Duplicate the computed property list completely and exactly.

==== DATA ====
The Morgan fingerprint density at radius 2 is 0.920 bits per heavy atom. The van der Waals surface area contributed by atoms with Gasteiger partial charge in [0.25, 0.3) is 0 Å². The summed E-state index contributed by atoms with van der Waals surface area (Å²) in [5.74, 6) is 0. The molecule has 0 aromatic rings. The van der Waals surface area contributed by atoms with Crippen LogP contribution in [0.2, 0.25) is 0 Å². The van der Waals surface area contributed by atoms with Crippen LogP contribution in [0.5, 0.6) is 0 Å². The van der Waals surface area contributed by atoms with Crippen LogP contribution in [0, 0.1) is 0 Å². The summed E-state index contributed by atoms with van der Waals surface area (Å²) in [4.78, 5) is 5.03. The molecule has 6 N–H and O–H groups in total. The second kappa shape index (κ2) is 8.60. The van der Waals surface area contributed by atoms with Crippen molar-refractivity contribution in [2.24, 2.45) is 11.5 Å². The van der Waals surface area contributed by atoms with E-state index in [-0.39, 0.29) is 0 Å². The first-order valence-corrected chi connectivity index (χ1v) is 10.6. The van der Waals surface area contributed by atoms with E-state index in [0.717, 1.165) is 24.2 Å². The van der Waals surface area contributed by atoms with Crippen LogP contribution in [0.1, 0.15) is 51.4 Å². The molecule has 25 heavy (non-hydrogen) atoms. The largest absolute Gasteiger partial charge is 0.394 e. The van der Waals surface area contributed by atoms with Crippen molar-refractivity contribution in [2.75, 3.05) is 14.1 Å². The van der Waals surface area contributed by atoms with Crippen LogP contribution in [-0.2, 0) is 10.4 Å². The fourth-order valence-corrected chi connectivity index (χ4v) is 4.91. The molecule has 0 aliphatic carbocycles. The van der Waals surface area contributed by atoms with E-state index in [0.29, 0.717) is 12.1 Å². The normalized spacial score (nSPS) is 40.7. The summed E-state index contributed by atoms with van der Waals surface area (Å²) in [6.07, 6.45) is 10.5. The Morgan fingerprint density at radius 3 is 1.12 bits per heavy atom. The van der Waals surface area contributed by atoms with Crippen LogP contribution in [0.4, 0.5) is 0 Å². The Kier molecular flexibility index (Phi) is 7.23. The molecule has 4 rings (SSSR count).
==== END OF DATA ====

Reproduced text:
The Morgan fingerprint density at radius 2 is 0.920 bits per heavy atom. The van der Waals surface area contributed by atoms with Gasteiger partial charge in [0.25, 0.3) is 0 Å². The summed E-state index contributed by atoms with van der Waals surface area (Å²) in [5.74, 6) is 0. The molecule has 0 aromatic rings. The van der Waals surface area contributed by atoms with Crippen LogP contribution in [0.2, 0.25) is 0 Å². The van der Waals surface area contributed by atoms with Crippen LogP contribution in [0.5, 0.6) is 0 Å². The van der Waals surface area contributed by atoms with Crippen LogP contribution in [0, 0.1) is 0 Å². The summed E-state index contributed by atoms with van der Waals surface area (Å²) in [4.78, 5) is 5.03. The molecule has 6 N–H and O–H groups in total. The second kappa shape index (κ2) is 8.60. The van der Waals surface area contributed by atoms with Crippen molar-refractivity contribution in [2.24, 2.45) is 11.5 Å². The van der Waals surface area contributed by atoms with E-state index in [-0.39, 0.29) is 0 Å². The first-order valence-corrected chi connectivity index (χ1v) is 10.6. The van der Waals surface area contributed by atoms with E-state index in [0.717, 1.165) is 24.2 Å². The van der Waals surface area contributed by atoms with Crippen LogP contribution in [0.1, 0.15) is 51.4 Å². The molecule has 25 heavy (non-hydrogen) atoms. The largest absolute Gasteiger partial charge is 0.394 e. The van der Waals surface area contributed by atoms with Crippen molar-refractivity contribution in [2.75, 3.05) is 14.1 Å². The van der Waals surface area contributed by atoms with Crippen LogP contribution in [-0.2, 0) is 10.4 Å². The fourth-order valence-corrected chi connectivity index (χ4v) is 4.91. The molecule has 0 aliphatic carbocycles. The van der Waals surface area contributed by atoms with E-state index in [0.29, 0.717) is 12.1 Å². The normalized spacial score (nSPS) is 40.7. The summed E-state index contributed by atoms with van der Waals surface area (Å²) in [6.07, 6.45) is 10.5. The Morgan fingerprint density at radius 3 is 1.12 bits per heavy atom. The van der Waals surface area contributed by atoms with Crippen LogP contribution in [0.4, 0.5) is 0 Å². The Kier molecular flexibility index (Phi) is 7.23. The molecule has 4 rings (SSSR count).